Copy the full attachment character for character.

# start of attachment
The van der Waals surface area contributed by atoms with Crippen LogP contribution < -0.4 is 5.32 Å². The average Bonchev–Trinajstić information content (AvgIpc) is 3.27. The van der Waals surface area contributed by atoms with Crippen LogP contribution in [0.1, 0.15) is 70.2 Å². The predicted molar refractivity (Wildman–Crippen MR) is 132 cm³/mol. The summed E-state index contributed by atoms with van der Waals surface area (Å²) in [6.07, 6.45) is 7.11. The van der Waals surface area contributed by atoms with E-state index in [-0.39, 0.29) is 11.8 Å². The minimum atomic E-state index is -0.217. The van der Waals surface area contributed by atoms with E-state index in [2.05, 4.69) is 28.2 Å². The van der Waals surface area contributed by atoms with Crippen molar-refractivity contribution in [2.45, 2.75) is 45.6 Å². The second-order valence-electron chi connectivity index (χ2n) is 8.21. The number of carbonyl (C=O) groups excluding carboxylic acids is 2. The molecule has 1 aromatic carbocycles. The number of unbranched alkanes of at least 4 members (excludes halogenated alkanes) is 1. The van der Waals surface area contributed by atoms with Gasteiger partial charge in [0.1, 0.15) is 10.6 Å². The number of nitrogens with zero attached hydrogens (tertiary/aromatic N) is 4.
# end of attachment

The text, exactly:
The van der Waals surface area contributed by atoms with Crippen LogP contribution < -0.4 is 5.32 Å². The average Bonchev–Trinajstić information content (AvgIpc) is 3.27. The van der Waals surface area contributed by atoms with Crippen LogP contribution in [0.1, 0.15) is 70.2 Å². The predicted molar refractivity (Wildman–Crippen MR) is 132 cm³/mol. The summed E-state index contributed by atoms with van der Waals surface area (Å²) in [6.07, 6.45) is 7.11. The van der Waals surface area contributed by atoms with E-state index in [-0.39, 0.29) is 11.8 Å². The minimum atomic E-state index is -0.217. The van der Waals surface area contributed by atoms with E-state index in [2.05, 4.69) is 28.2 Å². The van der Waals surface area contributed by atoms with Crippen molar-refractivity contribution in [2.45, 2.75) is 45.6 Å². The second-order valence-electron chi connectivity index (χ2n) is 8.21. The number of carbonyl (C=O) groups excluding carboxylic acids is 2. The molecule has 1 aromatic carbocycles. The number of unbranched alkanes of at least 4 members (excludes halogenated alkanes) is 1. The van der Waals surface area contributed by atoms with Gasteiger partial charge in [0.1, 0.15) is 10.6 Å². The number of nitrogens with zero attached hydrogens (tertiary/aromatic N) is 4.